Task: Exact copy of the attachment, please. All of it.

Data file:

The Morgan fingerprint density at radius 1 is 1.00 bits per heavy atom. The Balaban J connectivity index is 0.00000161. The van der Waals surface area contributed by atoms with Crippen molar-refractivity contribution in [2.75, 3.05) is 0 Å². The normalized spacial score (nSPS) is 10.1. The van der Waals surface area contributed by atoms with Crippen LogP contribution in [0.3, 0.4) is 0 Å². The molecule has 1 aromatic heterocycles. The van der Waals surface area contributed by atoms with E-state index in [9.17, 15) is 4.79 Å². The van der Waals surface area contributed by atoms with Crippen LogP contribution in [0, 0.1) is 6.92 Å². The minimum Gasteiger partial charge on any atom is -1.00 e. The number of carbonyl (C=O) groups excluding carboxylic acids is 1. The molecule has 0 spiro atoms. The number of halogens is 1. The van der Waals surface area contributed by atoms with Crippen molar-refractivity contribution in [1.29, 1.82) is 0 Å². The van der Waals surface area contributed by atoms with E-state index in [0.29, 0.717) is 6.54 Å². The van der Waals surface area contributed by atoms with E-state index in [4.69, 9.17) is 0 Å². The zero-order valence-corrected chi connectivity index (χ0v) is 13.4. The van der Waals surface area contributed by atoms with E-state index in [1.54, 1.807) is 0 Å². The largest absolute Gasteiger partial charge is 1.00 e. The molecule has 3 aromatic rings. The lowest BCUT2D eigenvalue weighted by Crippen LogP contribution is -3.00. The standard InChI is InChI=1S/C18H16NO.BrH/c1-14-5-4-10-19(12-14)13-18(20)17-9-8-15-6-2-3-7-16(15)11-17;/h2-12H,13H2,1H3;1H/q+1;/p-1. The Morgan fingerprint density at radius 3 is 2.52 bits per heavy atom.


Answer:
The Morgan fingerprint density at radius 1 is 1.00 bits per heavy atom. The Balaban J connectivity index is 0.00000161. The van der Waals surface area contributed by atoms with Crippen molar-refractivity contribution in [2.75, 3.05) is 0 Å². The normalized spacial score (nSPS) is 10.1. The van der Waals surface area contributed by atoms with Crippen LogP contribution in [0.3, 0.4) is 0 Å². The molecule has 1 aromatic heterocycles. The van der Waals surface area contributed by atoms with E-state index in [9.17, 15) is 4.79 Å². The van der Waals surface area contributed by atoms with Crippen LogP contribution in [0, 0.1) is 6.92 Å². The minimum Gasteiger partial charge on any atom is -1.00 e. The number of carbonyl (C=O) groups excluding carboxylic acids is 1. The molecule has 0 spiro atoms. The number of halogens is 1. The van der Waals surface area contributed by atoms with Crippen molar-refractivity contribution in [1.29, 1.82) is 0 Å². The van der Waals surface area contributed by atoms with E-state index in [0.29, 0.717) is 6.54 Å². The van der Waals surface area contributed by atoms with E-state index in [4.69, 9.17) is 0 Å². The zero-order valence-corrected chi connectivity index (χ0v) is 13.4. The van der Waals surface area contributed by atoms with E-state index in [1.54, 1.807) is 0 Å². The largest absolute Gasteiger partial charge is 1.00 e. The molecule has 3 aromatic rings. The lowest BCUT2D eigenvalue weighted by Crippen LogP contribution is -3.00. The standard InChI is InChI=1S/C18H16NO.BrH/c1-14-5-4-10-19(12-14)13-18(20)17-9-8-15-6-2-3-7-16(15)11-17;/h2-12H,13H2,1H3;1H/q+1;/p-1. The Morgan fingerprint density at radius 3 is 2.52 bits per heavy atom.